SPLC: Upholding the Right to Due Process for Detained Immigrants Across the Southeast

Oct 8, 2019 3:00 PM ET
Blog

Every day, people from across the world come to the United States hoping to find safety or a better life. Some travel for hundreds of miles, crossing through the borders of Nicaragua, Honduras and Guatemala before reaching the U.S.-Mexico border. Others take planes from Bangladesh, Nigeria or Venezuela to seek asylum.  But, for most, their dreams are quickly dashed. Instead of finding refuge, they’re locked up in remote detention centers, alone and separated from their loved ones.

Many other immigrants have lived and worked in our communities for years but suddenly find themselves thrown into detention centers that differ from prisons in name only.

While incarcerated, many of these immigrants are subjected to poor nutrition, medical neglect, dehumanizing treatment and other forms of cruelty. In some cases, they’re forced to perform work that pads the profits of private prison companies, just so they can buy basic necessities from a prison store.

Unlike criminal defendants, immigrants are not entitled to an attorney at the government’s expense. And, since many can’t afford lawyers, they’re forced to represent themselves in deportation or asylum hearings that are already stacked against them. In fact, the judges in the immigration system are not independent, like those in state or federal courts. Rather, they work directly for the U.S. Justice Department, making them subject to the political dictates of the Trump administration, which is intent on deporting as many migrants as possible.

Some immigrants are forced to live behind walls and barbed wire for months – even years – for the day they might be released or deported.

In 2017, the SPLC launched the Southeast Immigrant Freedom Initiative (SIFI) to provide free legal counsel to immigrants detained in the Deep South. Today, SIFI has legal offices operating at four large detention centers in Georgia and Louisiana, where immigrants face some of the nation’s toughest immigration judges. Studies have shown that immigrants who have a lawyer are ten-and-a-half times more likely to succeed in their cases.

SIFI’s mission is to safeguard the civil and human rights of immigrants. Fairness and due process are American values that should hold true for all, regardless of one’s political views.

SIFI also provides strategic, multi-year grants to organizations that support and expand its work.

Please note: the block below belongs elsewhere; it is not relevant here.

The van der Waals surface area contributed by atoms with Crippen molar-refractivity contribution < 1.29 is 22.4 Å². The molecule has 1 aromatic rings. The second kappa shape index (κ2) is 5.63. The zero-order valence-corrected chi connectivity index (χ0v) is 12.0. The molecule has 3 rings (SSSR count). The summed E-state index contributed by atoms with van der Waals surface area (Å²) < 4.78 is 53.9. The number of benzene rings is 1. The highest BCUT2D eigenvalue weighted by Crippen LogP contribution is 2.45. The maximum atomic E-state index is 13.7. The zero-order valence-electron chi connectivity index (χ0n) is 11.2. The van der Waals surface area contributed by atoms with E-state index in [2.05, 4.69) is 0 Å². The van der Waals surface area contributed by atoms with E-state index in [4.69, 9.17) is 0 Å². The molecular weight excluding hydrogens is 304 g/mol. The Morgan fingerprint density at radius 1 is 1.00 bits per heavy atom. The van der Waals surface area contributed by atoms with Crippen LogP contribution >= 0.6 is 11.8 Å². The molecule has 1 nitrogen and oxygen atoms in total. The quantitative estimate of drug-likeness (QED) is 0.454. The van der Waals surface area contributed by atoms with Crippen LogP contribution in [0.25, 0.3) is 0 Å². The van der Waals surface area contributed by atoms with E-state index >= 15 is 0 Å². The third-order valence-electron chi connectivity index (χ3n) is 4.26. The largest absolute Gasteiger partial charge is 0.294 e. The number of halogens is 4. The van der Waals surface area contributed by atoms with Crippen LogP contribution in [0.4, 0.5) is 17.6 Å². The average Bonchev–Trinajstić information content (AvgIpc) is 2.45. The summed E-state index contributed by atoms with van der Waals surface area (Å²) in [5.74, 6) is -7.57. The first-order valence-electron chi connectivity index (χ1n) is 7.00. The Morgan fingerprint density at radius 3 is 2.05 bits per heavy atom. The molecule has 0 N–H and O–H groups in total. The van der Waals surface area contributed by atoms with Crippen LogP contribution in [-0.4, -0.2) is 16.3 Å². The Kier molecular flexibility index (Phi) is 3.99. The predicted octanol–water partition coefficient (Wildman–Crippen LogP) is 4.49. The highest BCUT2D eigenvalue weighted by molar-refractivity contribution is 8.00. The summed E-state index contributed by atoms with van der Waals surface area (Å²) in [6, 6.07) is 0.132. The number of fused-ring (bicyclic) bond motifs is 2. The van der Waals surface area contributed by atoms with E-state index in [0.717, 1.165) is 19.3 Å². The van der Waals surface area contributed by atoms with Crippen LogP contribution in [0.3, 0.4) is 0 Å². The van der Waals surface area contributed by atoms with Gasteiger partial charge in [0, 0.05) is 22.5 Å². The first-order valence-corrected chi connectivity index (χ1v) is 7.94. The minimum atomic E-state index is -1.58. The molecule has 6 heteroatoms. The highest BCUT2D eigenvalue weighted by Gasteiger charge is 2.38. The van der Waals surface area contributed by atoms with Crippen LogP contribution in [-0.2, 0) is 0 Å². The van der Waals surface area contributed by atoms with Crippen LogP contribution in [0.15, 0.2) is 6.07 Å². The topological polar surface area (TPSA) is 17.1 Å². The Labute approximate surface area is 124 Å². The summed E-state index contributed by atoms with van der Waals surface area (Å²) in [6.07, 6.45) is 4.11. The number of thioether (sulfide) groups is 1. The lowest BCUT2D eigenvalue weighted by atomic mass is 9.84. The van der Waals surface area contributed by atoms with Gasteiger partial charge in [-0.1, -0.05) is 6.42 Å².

SIFI lawyers are helping people like Juan Carlos Herrera-Zapata, a gay man who fled his native Honduras to escape persecution there. When he sought asylum in the United States he was taken to the Folkston ICE Processing Center, a prison for immigrants in Georgia. Life there, he said, was bleaker and more difficult than it ever was in Honduras. 

Juan Carlos was fortunate, though, because the SIFI operates an office in Folkston and offered free legal help.

This past January, he was granted asylum, becoming one of the fortunate few whose pleas for help are answered by immigration judges overloaded with cases in a broken system.

Last summer, as the country recoiled from the news that children were being separated from their parents and held in cage-like enclosures at the border, SIFI staffers helped reunite a desperate father with his 3-year-old son. Jose, fleeing violence in Honduras, had presented himself at an official U.S. port of entry in Texas. But even though he sought asylum legally, he was locked up, and his son was taken from him.

Fifty-four agonizing days later, after a court ordered the administration to reunite children with their parents, SIFI brought the two together again. The little boy, Josecito, was clearly traumatized by the ordeal. But both were overjoyed to be together again. “God bless you, God bless you!” Jose kept saying to SIFI staffers.

Morena Vasquez, another SIFI client, was detained at Irwin County Detention Center in Ocilla, Georgia, after living in the United States for 23 years. A mother to four children, she worked as a housekeeper. In February 2017, she was separated from her family and sent to a detention facility after a traffic stop. She prayed for an angel to deliver her from what seemed like a hopeless situation. SIFI secured her release a year later, and she was reunited with her children.

This work is emotionally difficult for SIFI staffers and the many lawyers, paralegals, students, interpreters and others who have volunteered their time to help those in need. Their clients are not drug dealers, gang members or “rapists,” as President Trump has claimed. They are ordinary working people who are trying their best to provide a good future for their families.

One law student from North Carolina, who spent a week as a SIFI volunteer in Georgia, wrote about finding herself in tears when she returned home. Some of the people she met had been imprisoned for months, some for years, and every single one had a “difficult, human, heartbreaking story.”

Through the heartbreak, however, she found inspiration in the people helping these migrants through SIFI: “There are some really amazing, inspiring, kind, wonderful individuals who work so hard to make sure these human beings who are being kept in detention – for doing nothing wrong except not having immigration status when they asked for asylum – are still able to feel like humans, and to be treated as such. There are some really incredible people, working out of small, modest spaces in small, modest towns, who are doing this kind of work every day, and will never be recognized even close to as much as they deserve for answering this call to action.”

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